by Rev. Aaron Moldenhauer

You may have an idea about who needs to repent, and what they need to do. He needs to stop sleeping around. She needs to clean up her language. Odds are that he or she is not you. You’ve already cleaned up your act, so you’re done with repentance.

The Lutheran Confessions see repentance differently on several points. First, they insist that you need to repent, regardless of who you are. Second, they teach that repentance is not something you do. God works repentance in you. Third, they teach that repentance does not consist only of works, and the Augsburg Confession and the Apology do not include works as part of repentance. How does that work?

In the Augsburg Confession, Melanchthon writes that “strictly speaking, repentance consists of two parts. One part is contrition, that is, terrors striking the conscience through the knowledge of sin. The other part is faith, which is born of the Gospel (Romans 10:17) or the Absolution and believes that for Christ’s sake, sins are forgiven.”[1] In the Apology Melanchthon adds that if someone wants to add as a third part “fruit worthy of repentance, that is, a change of the entire life and character for the better,” he will not oppose that three-part definition.[2] But in the Augsburg Confession and the Apology works are a fruit of repentance. They follow contrition and faith, the two proper parts of repentance.


Contrition is “the true terror of conscience, which feels that God is angry with sin and grieves that it has sinned. This contrition takes place when sins are condemned by God’s Word.”[3] Contrition is an interior condition, a fear and terror in the conscience that feels God’s wrath against sin. To give a scriptural example, Melanchthon quotes Psalm 38:4, 8: “For my iniquities have gone over my head; like a heavy burden, they are too heavy for me. I am feeble and crushed; I groan because of the tumult of my heart.”[4]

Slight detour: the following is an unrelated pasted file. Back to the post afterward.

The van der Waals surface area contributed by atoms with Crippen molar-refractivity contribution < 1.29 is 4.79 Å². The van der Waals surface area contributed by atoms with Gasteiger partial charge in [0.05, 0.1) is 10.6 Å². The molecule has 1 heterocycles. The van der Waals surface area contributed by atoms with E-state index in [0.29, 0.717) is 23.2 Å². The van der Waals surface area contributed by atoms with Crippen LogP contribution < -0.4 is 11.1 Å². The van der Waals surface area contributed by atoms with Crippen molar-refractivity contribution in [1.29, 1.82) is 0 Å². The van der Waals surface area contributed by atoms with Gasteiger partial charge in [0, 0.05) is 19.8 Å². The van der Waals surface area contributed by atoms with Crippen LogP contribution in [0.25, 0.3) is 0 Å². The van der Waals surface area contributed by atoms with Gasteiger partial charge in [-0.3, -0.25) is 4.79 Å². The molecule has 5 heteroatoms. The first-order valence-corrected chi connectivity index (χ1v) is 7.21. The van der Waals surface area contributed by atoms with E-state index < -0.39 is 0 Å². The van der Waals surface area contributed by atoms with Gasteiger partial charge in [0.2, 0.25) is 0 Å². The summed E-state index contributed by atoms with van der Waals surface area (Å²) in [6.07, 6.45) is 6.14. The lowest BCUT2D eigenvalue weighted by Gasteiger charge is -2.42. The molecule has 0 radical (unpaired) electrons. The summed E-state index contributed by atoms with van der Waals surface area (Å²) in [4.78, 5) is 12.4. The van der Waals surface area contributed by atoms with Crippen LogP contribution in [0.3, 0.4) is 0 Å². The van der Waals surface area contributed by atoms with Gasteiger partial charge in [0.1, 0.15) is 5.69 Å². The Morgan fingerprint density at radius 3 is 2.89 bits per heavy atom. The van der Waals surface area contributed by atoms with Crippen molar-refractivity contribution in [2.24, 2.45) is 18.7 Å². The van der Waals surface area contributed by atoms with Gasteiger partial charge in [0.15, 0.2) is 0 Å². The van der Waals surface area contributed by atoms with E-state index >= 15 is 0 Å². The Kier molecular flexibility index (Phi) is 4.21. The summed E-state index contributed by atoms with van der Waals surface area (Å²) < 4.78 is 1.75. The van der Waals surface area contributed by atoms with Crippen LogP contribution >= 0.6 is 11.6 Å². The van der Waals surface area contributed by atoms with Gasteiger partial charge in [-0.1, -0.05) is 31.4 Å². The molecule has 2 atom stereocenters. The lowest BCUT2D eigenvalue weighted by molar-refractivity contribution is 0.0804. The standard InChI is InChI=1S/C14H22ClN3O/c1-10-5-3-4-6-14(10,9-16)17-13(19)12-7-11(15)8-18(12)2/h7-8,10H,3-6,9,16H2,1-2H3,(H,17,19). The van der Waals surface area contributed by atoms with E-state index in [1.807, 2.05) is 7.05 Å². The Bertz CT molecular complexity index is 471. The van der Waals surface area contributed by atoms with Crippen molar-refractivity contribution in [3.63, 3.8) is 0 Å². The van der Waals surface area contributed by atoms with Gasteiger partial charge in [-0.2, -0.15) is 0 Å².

Contrition in the Lutheran Confessions is passive, worked in man by God’s law. Melanchthon identifies Paul’s language of “putting off the body of the flesh” and God “making dead” as examples of contrition. Faith alone “makes alive.”[5] Dying and rising are works God does in a person.[6] Scripture puts these two works of God together under repentance.[7] Likewise, in the Smalcald Articles Luther speaks of contrition worked by the law. True contrition is passive contrition worked by God’s law, not “manufactured repentance” devised by the person.[8]


Faith in Christ—the belief that for Christ’s sake, their sins are forgiven—cheers, sustains, and enlivens the contrite. This faith obtains forgiveness, for it grasps the forgiveness of sins offered for Christ’s sake.[9] Melanchthon includes faith as part of repentance. Luther also places faith immediately after contrition. Those who know through repentance (and here Luther uses “repentance” in a narrow sense as only contrition) that they are lost are prepared to receive the Lord and his grace through faith.[10]

Within repentance, the Lutheran Confessions draw careful distinctions to clarify that contrition and works do not obtain forgiveness. Faith alone does.[11] The Formula of Concord excludes contrition and good works from the article of justification. The Formula observes that while faith cannot exist with a wicked intention to sin (that is, in a heart without contrition), and good works follow justifying faith, contrition and works do not merit justification.[12]